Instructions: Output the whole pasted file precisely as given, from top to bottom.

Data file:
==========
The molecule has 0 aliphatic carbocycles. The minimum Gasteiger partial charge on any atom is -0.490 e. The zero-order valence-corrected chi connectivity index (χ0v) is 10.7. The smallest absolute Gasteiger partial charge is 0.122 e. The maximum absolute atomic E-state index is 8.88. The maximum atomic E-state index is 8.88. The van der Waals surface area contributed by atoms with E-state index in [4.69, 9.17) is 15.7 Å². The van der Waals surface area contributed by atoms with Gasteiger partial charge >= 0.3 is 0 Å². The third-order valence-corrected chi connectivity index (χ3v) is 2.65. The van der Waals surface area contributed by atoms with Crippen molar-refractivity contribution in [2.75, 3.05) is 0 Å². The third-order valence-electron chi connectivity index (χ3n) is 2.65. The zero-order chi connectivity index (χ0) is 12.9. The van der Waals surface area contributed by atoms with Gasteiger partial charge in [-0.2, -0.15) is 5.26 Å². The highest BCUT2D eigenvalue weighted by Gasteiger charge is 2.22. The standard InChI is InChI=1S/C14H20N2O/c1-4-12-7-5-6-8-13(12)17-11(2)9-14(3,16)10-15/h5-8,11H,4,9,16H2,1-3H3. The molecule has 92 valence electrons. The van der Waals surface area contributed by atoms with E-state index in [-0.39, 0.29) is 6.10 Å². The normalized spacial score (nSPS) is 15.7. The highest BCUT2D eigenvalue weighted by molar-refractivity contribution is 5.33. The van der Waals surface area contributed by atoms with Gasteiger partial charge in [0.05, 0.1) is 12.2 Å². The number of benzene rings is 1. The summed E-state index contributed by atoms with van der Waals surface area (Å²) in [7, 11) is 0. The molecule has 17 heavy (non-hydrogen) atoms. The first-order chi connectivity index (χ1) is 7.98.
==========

The molecule has 0 aliphatic carbocycles. The minimum Gasteiger partial charge on any atom is -0.490 e. The zero-order valence-corrected chi connectivity index (χ0v) is 10.7. The smallest absolute Gasteiger partial charge is 0.122 e. The maximum absolute atomic E-state index is 8.88. The maximum atomic E-state index is 8.88. The van der Waals surface area contributed by atoms with E-state index in [4.69, 9.17) is 15.7 Å². The van der Waals surface area contributed by atoms with Gasteiger partial charge >= 0.3 is 0 Å². The third-order valence-corrected chi connectivity index (χ3v) is 2.65. The van der Waals surface area contributed by atoms with Crippen molar-refractivity contribution in [2.75, 3.05) is 0 Å². The third-order valence-electron chi connectivity index (χ3n) is 2.65. The zero-order chi connectivity index (χ0) is 12.9. The van der Waals surface area contributed by atoms with Gasteiger partial charge in [-0.2, -0.15) is 5.26 Å². The highest BCUT2D eigenvalue weighted by Gasteiger charge is 2.22. The standard InChI is InChI=1S/C14H20N2O/c1-4-12-7-5-6-8-13(12)17-11(2)9-14(3,16)10-15/h5-8,11H,4,9,16H2,1-3H3. The molecule has 92 valence electrons. The van der Waals surface area contributed by atoms with E-state index in [-0.39, 0.29) is 6.10 Å². The normalized spacial score (nSPS) is 15.7. The highest BCUT2D eigenvalue weighted by molar-refractivity contribution is 5.33. The van der Waals surface area contributed by atoms with Gasteiger partial charge in [0.05, 0.1) is 12.2 Å². The number of benzene rings is 1. The summed E-state index contributed by atoms with van der Waals surface area (Å²) in [7, 11) is 0. The molecule has 17 heavy (non-hydrogen) atoms. The first-order chi connectivity index (χ1) is 7.98.